How Liberals Win by Bill Scher
Health care was not an anomaly for Mr. Obama. His original stimulus package never faced well-financed conservative opposition in part because the United States Chamber of Commerce backed the business tax cuts in the package. We got a Consumer Financial Protection Bureau after Mr. Obama put Wall Street at ease by resisting proposals to cap the size of banks. New standards lifting average fuel-efficiency goals were set once the White House accepted the automakers’ demand for a review in 2021 and flexibility regarding light trucks. The food safety bill empowered the Food and Drug Administration to recall tainted items but won industry support by dropping a ban on bisphenol A, or BPA, a chemical used in food and beverage containers.
The necessity of forging coalitions with corporations is understandably difficult for progressives to accept. Every time it happens, corporations seem to quickly go back to their usual tricks. They lobby to weaken enforcement. They litigate to have rules overturned. They abandon politicians who risked compromise for them. Corporations are exasperating, irritating and untrustworthy partners.
But most of the time politics is exasperating and irritating, not euphoric and cathartic. As Roosevelt himself told a group of dissatisfied youth activists in 1940, “if you ever sit here you will learn that you cannot, just by shouting from the housetops, get what you want all the time.”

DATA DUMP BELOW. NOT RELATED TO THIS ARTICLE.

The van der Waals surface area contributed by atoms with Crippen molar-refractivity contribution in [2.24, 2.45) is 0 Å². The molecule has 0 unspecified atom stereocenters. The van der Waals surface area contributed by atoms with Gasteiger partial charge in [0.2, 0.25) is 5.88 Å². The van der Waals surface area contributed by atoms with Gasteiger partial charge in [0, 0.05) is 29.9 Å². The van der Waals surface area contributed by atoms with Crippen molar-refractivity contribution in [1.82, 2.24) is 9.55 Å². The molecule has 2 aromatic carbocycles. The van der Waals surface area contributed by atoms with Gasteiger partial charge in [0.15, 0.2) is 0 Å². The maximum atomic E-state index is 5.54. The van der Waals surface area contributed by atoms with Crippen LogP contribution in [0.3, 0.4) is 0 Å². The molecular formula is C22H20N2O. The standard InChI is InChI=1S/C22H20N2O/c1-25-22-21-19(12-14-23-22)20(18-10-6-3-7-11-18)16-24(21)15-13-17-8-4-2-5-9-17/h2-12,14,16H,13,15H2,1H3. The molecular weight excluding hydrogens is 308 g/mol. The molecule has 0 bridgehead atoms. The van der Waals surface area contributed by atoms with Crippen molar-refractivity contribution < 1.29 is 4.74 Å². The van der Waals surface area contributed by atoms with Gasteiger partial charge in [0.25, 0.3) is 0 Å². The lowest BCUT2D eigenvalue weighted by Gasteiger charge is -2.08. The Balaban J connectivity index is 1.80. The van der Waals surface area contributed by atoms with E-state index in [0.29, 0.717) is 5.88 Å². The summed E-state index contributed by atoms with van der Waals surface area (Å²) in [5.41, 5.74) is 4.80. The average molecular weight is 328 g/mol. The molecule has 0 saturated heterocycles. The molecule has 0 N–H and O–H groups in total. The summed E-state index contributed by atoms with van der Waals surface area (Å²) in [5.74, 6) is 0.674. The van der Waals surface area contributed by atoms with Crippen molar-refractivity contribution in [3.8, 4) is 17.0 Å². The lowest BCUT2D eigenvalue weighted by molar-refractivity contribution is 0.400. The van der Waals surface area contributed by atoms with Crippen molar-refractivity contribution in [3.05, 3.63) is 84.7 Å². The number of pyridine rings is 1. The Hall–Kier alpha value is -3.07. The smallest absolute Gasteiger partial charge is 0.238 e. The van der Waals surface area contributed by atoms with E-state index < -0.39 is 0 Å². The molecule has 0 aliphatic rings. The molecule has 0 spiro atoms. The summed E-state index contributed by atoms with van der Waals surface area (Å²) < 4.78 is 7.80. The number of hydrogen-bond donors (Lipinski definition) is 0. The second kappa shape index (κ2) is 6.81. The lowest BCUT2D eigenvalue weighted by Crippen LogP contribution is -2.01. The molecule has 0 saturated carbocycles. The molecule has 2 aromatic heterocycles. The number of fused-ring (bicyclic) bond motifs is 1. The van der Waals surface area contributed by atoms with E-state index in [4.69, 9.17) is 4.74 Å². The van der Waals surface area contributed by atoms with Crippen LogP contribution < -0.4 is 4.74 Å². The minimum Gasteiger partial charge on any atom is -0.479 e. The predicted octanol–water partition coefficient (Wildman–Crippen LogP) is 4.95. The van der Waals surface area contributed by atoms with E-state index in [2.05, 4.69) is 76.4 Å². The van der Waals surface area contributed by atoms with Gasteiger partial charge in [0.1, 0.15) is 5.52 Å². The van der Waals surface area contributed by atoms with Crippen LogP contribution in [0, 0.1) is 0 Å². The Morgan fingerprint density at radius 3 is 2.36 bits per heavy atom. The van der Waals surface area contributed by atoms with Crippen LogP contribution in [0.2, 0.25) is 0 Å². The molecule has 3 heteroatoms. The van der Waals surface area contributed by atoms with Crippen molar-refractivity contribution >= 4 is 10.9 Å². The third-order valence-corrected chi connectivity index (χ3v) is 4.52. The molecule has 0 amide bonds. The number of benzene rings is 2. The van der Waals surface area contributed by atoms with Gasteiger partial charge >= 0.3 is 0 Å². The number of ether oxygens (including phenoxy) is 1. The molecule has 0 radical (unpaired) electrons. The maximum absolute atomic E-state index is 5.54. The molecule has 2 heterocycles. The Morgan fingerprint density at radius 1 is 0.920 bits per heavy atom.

Obamacare or the PPACA was aimed at fixing two problems in the broken health care system: millions of uninsured and rising costs.
It helps more people get insurance and get the health care they need.
As Dean Baker writes:
The system put in place under the ACA would put the government in a position where it could squeeze money out of providers. It could specify prices for services and procedures and tell providers take it or leave it. Given the enormous and rapidly growing size of the Medicare market, most would likely take it.If prices keep rising a public option can still be added to help keep them down. If that works voters may finally decide to follow advanced European countries by using a single payer system which delivers the most bang for the buck.
There will still be people uninsured after 2014 when much of the ACA takes effect. Expanding the ACA to Medicare-for-all would be a major further reform that would cover the remaining uninsured and help contain price increases.